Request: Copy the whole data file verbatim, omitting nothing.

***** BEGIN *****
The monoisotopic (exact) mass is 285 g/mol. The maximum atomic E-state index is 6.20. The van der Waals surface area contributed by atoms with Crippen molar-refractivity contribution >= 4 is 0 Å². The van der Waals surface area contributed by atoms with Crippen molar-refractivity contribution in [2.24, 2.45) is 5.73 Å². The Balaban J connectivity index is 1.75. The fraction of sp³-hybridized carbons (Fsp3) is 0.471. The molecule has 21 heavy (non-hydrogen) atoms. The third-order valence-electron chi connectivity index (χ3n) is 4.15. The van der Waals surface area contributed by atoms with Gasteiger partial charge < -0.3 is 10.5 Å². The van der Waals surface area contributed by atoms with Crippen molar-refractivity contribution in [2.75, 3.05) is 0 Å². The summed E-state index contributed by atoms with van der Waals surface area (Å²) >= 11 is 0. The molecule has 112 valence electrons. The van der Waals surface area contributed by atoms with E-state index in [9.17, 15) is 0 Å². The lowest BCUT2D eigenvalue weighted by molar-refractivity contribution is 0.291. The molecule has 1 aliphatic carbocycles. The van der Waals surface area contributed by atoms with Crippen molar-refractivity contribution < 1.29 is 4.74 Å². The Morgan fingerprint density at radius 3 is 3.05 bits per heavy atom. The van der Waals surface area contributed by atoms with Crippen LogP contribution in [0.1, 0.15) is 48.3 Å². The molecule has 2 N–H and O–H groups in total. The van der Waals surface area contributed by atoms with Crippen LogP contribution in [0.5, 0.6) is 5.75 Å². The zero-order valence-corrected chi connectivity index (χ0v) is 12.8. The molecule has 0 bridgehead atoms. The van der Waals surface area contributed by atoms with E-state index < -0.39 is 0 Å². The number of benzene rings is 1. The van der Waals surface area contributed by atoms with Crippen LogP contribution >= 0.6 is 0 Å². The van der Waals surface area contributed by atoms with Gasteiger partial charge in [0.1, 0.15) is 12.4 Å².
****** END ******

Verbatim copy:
The monoisotopic (exact) mass is 285 g/mol. The maximum atomic E-state index is 6.20. The van der Waals surface area contributed by atoms with Crippen molar-refractivity contribution >= 4 is 0 Å². The van der Waals surface area contributed by atoms with Crippen molar-refractivity contribution in [2.24, 2.45) is 5.73 Å². The Balaban J connectivity index is 1.75. The fraction of sp³-hybridized carbons (Fsp3) is 0.471. The molecule has 21 heavy (non-hydrogen) atoms. The third-order valence-electron chi connectivity index (χ3n) is 4.15. The van der Waals surface area contributed by atoms with Gasteiger partial charge < -0.3 is 10.5 Å². The van der Waals surface area contributed by atoms with Crippen molar-refractivity contribution in [2.75, 3.05) is 0 Å². The summed E-state index contributed by atoms with van der Waals surface area (Å²) >= 11 is 0. The molecule has 112 valence electrons. The van der Waals surface area contributed by atoms with E-state index in [9.17, 15) is 0 Å². The lowest BCUT2D eigenvalue weighted by molar-refractivity contribution is 0.291. The molecule has 1 aliphatic carbocycles. The van der Waals surface area contributed by atoms with Crippen molar-refractivity contribution < 1.29 is 4.74 Å². The Morgan fingerprint density at radius 3 is 3.05 bits per heavy atom. The van der Waals surface area contributed by atoms with Crippen LogP contribution in [0.1, 0.15) is 48.3 Å². The molecule has 2 N–H and O–H groups in total. The van der Waals surface area contributed by atoms with Crippen LogP contribution in [0.5, 0.6) is 5.75 Å². The zero-order valence-corrected chi connectivity index (χ0v) is 12.8. The molecule has 0 bridgehead atoms. The van der Waals surface area contributed by atoms with E-state index < -0.39 is 0 Å². The number of benzene rings is 1. The van der Waals surface area contributed by atoms with Crippen LogP contribution >= 0.6 is 0 Å². The van der Waals surface area contributed by atoms with Gasteiger partial charge in [0.1, 0.15) is 12.4 Å².